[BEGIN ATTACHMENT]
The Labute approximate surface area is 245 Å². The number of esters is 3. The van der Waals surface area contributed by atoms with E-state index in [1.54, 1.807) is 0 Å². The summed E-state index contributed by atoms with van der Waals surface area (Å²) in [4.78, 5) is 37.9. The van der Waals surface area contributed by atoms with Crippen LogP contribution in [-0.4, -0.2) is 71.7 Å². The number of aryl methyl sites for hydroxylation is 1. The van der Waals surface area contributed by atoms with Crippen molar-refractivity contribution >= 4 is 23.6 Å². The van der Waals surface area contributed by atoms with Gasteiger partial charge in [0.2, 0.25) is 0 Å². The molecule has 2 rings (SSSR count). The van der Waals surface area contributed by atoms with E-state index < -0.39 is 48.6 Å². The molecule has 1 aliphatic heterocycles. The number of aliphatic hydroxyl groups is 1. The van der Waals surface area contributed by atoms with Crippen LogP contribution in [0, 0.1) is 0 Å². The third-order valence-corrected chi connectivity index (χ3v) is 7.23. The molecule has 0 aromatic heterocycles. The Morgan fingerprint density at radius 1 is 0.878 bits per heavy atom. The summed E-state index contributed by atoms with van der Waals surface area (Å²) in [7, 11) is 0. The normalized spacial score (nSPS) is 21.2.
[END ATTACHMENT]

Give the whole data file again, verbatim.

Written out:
The Labute approximate surface area is 245 Å². The number of esters is 3. The van der Waals surface area contributed by atoms with E-state index in [1.54, 1.807) is 0 Å². The summed E-state index contributed by atoms with van der Waals surface area (Å²) in [4.78, 5) is 37.9. The van der Waals surface area contributed by atoms with Crippen LogP contribution in [-0.4, -0.2) is 71.7 Å². The number of aryl methyl sites for hydroxylation is 1. The van der Waals surface area contributed by atoms with Crippen molar-refractivity contribution >= 4 is 23.6 Å². The van der Waals surface area contributed by atoms with Gasteiger partial charge in [0.2, 0.25) is 0 Å². The molecule has 2 rings (SSSR count). The van der Waals surface area contributed by atoms with E-state index < -0.39 is 48.6 Å². The molecule has 1 aliphatic heterocycles. The number of aliphatic hydroxyl groups is 1. The van der Waals surface area contributed by atoms with Crippen LogP contribution in [0, 0.1) is 0 Å². The third-order valence-corrected chi connectivity index (χ3v) is 7.23. The molecule has 0 aromatic heterocycles. The Morgan fingerprint density at radius 1 is 0.878 bits per heavy atom. The summed E-state index contributed by atoms with van der Waals surface area (Å²) in [7, 11) is 0. The normalized spacial score (nSPS) is 21.2.